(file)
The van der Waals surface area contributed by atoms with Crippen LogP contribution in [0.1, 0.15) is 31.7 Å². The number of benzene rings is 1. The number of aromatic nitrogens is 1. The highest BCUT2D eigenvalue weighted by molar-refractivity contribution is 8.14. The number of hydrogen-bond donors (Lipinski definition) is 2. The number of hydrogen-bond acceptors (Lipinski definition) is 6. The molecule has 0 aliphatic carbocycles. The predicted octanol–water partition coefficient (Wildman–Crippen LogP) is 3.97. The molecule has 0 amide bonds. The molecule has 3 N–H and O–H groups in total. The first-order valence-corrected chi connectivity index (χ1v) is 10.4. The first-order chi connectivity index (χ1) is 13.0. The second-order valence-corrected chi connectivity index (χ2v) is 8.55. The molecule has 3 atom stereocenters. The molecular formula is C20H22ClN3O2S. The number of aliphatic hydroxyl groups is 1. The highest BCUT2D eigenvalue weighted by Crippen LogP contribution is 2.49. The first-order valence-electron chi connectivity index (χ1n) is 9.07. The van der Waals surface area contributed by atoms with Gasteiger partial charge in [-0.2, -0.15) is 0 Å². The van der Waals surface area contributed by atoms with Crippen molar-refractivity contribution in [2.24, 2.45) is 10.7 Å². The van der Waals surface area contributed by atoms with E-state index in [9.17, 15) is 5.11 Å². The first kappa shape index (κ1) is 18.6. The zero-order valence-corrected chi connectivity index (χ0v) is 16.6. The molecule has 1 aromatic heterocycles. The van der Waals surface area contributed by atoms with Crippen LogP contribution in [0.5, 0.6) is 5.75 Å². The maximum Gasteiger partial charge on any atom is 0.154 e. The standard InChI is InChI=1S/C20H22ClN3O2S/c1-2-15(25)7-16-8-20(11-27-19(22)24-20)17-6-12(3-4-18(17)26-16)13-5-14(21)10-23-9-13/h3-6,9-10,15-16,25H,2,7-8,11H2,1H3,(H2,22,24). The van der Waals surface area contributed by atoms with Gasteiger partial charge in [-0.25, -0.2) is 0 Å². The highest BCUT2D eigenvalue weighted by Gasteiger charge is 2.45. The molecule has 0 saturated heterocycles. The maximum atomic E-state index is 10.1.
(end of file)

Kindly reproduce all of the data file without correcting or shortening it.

The van der Waals surface area contributed by atoms with Crippen LogP contribution in [0.1, 0.15) is 31.7 Å². The number of benzene rings is 1. The number of aromatic nitrogens is 1. The highest BCUT2D eigenvalue weighted by molar-refractivity contribution is 8.14. The number of hydrogen-bond donors (Lipinski definition) is 2. The number of hydrogen-bond acceptors (Lipinski definition) is 6. The molecule has 0 aliphatic carbocycles. The predicted octanol–water partition coefficient (Wildman–Crippen LogP) is 3.97. The molecule has 0 amide bonds. The molecule has 3 N–H and O–H groups in total. The first-order valence-corrected chi connectivity index (χ1v) is 10.4. The first-order chi connectivity index (χ1) is 13.0. The second-order valence-corrected chi connectivity index (χ2v) is 8.55. The molecule has 3 atom stereocenters. The molecular formula is C20H22ClN3O2S. The number of aliphatic hydroxyl groups is 1. The highest BCUT2D eigenvalue weighted by Crippen LogP contribution is 2.49. The first-order valence-electron chi connectivity index (χ1n) is 9.07. The van der Waals surface area contributed by atoms with Gasteiger partial charge in [-0.2, -0.15) is 0 Å². The van der Waals surface area contributed by atoms with Crippen molar-refractivity contribution in [2.24, 2.45) is 10.7 Å². The van der Waals surface area contributed by atoms with E-state index in [9.17, 15) is 5.11 Å². The first kappa shape index (κ1) is 18.6. The zero-order valence-corrected chi connectivity index (χ0v) is 16.6. The molecule has 1 aromatic heterocycles. The van der Waals surface area contributed by atoms with Crippen LogP contribution in [0.5, 0.6) is 5.75 Å². The maximum Gasteiger partial charge on any atom is 0.154 e. The standard InChI is InChI=1S/C20H22ClN3O2S/c1-2-15(25)7-16-8-20(11-27-19(22)24-20)17-6-12(3-4-18(17)26-16)13-5-14(21)10-23-9-13/h3-6,9-10,15-16,25H,2,7-8,11H2,1H3,(H2,22,24). The van der Waals surface area contributed by atoms with Gasteiger partial charge in [-0.25, -0.2) is 0 Å². The highest BCUT2D eigenvalue weighted by Gasteiger charge is 2.45. The molecule has 0 saturated heterocycles. The maximum atomic E-state index is 10.1.